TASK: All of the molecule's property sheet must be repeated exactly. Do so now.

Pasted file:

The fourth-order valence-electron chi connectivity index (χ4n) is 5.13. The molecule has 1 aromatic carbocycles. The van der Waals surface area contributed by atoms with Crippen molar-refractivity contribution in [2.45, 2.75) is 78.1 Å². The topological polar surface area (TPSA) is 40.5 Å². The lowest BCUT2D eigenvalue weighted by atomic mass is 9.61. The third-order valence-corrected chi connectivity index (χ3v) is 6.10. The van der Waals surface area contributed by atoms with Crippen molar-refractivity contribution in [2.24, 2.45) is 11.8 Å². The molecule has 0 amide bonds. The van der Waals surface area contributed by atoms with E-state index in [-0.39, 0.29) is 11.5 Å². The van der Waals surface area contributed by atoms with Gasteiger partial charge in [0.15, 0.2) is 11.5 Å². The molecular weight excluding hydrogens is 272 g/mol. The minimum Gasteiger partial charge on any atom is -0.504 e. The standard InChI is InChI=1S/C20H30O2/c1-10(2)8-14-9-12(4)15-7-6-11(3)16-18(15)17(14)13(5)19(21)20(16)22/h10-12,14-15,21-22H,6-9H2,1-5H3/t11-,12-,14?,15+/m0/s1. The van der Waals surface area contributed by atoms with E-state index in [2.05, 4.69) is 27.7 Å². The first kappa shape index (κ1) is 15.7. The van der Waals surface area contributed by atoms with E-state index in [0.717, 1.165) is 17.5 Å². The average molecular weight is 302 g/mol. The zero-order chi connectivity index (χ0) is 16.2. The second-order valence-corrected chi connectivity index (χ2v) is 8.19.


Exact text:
The fourth-order valence-electron chi connectivity index (χ4n) is 5.13. The molecule has 1 aromatic carbocycles. The van der Waals surface area contributed by atoms with Crippen molar-refractivity contribution in [2.45, 2.75) is 78.1 Å². The topological polar surface area (TPSA) is 40.5 Å². The lowest BCUT2D eigenvalue weighted by atomic mass is 9.61. The third-order valence-corrected chi connectivity index (χ3v) is 6.10. The van der Waals surface area contributed by atoms with Crippen molar-refractivity contribution in [2.24, 2.45) is 11.8 Å². The molecule has 0 amide bonds. The van der Waals surface area contributed by atoms with E-state index in [-0.39, 0.29) is 11.5 Å². The van der Waals surface area contributed by atoms with Gasteiger partial charge in [0.15, 0.2) is 11.5 Å². The molecular weight excluding hydrogens is 272 g/mol. The minimum Gasteiger partial charge on any atom is -0.504 e. The standard InChI is InChI=1S/C20H30O2/c1-10(2)8-14-9-12(4)15-7-6-11(3)16-18(15)17(14)13(5)19(21)20(16)22/h10-12,14-15,21-22H,6-9H2,1-5H3/t11-,12-,14?,15+/m0/s1. The van der Waals surface area contributed by atoms with E-state index in [2.05, 4.69) is 27.7 Å². The first kappa shape index (κ1) is 15.7. The van der Waals surface area contributed by atoms with E-state index in [0.717, 1.165) is 17.5 Å². The average molecular weight is 302 g/mol. The zero-order chi connectivity index (χ0) is 16.2. The second-order valence-corrected chi connectivity index (χ2v) is 8.19.